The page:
EXECUTIVE COMPENSATION: Gold company stock options lose their glitter – by David Milstead (Globe and Mail – May 22, 2015)

The Globe and Mail is Canada’s national newspaper with the second largest broadsheet circulation in the country. It has enormous influence on Canada’s political and business elite.

Canada’s gold companies are notorious, to use a loaded word, for the millions of dollars they’ve paid their executives in the past several years even as the price of gold, and the companies’ share prices, have tumbled.

But there’s one place in the summaries of executive pay where gold chief executive officers are racking up zeros: The current profits of the stock options they hold.

A look at the options held by the top executives at five major TSX-listed gold companies – Goldcorp Inc., Barrick Gold Corp., Agnico Eagle Mines Ltd., Yamana Gold Inc. and Eldorado Gold Corp. – shows none of the five men held any stock options at the end of 2014 that were “in the money,” or exercisable for any profits.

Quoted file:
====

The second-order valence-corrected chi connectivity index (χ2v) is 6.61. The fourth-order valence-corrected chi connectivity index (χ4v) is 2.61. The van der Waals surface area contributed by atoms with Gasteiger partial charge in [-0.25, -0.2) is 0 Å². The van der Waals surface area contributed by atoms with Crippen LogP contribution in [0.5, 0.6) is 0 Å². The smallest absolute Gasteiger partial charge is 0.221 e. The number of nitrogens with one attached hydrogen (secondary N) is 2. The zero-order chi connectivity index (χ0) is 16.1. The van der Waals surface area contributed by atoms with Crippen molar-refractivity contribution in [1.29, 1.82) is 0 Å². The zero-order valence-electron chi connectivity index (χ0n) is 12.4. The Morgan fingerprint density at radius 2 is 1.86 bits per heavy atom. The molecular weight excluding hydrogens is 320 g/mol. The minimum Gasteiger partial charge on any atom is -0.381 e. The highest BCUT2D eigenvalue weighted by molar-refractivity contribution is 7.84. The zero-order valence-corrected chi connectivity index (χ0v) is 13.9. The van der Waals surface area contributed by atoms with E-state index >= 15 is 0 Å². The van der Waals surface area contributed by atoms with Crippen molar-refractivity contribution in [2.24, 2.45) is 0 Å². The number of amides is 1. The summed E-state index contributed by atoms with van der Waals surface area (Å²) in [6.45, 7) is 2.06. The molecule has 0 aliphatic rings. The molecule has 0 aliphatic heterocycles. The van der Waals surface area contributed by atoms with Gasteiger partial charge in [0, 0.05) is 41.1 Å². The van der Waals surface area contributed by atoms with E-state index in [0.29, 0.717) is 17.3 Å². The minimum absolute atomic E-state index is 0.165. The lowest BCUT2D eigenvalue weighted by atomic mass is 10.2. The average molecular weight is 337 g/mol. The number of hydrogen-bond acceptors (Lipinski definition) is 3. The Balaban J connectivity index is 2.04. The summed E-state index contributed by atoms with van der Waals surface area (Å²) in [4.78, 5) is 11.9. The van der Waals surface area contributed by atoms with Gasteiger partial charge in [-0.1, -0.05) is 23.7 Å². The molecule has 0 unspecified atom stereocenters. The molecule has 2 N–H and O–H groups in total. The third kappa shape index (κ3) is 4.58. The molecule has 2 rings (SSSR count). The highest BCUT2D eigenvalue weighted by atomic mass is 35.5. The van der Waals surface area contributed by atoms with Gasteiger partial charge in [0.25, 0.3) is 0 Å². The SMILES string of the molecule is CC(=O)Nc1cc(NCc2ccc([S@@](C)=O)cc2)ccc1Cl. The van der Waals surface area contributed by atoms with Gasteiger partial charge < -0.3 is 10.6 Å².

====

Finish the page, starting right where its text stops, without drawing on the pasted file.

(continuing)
That certainly could change if the mining industry’s fortunes improve, because many of the options don’t expire for two to five more years. On the flip side, however, a number of the options the executives held at the end of 2014 have since expired, useless.

A prolonged slump, then, could mean that what has been a key compensation tool will turn out very different than expected. We calculate that the miners originally valued the options granted from 2010 to 2014 at $37.3-million. Right now, it’s quite possible they won’t yield a single dollar of profit for the executives.

Stock options allow the holder to buy shares in a company at a set price, presumably the price the stock traded at the day the options were issued. As the stock rises, the options became more valuable – a feature that has made them a key component of compensation, all in the name of aligning executive pay with shareholders’ interests.

The problem with options, however, is that if the market as a whole is posting consistent gains – as it did in the late 1990s, and has in recent years – the rising tide lifts all executives’ boats. It can be a particular issue in the resources industries, where a spike in the price of the underlying commodity can drive all the share prices in the sector higher, regardless of how well the companies are managed.

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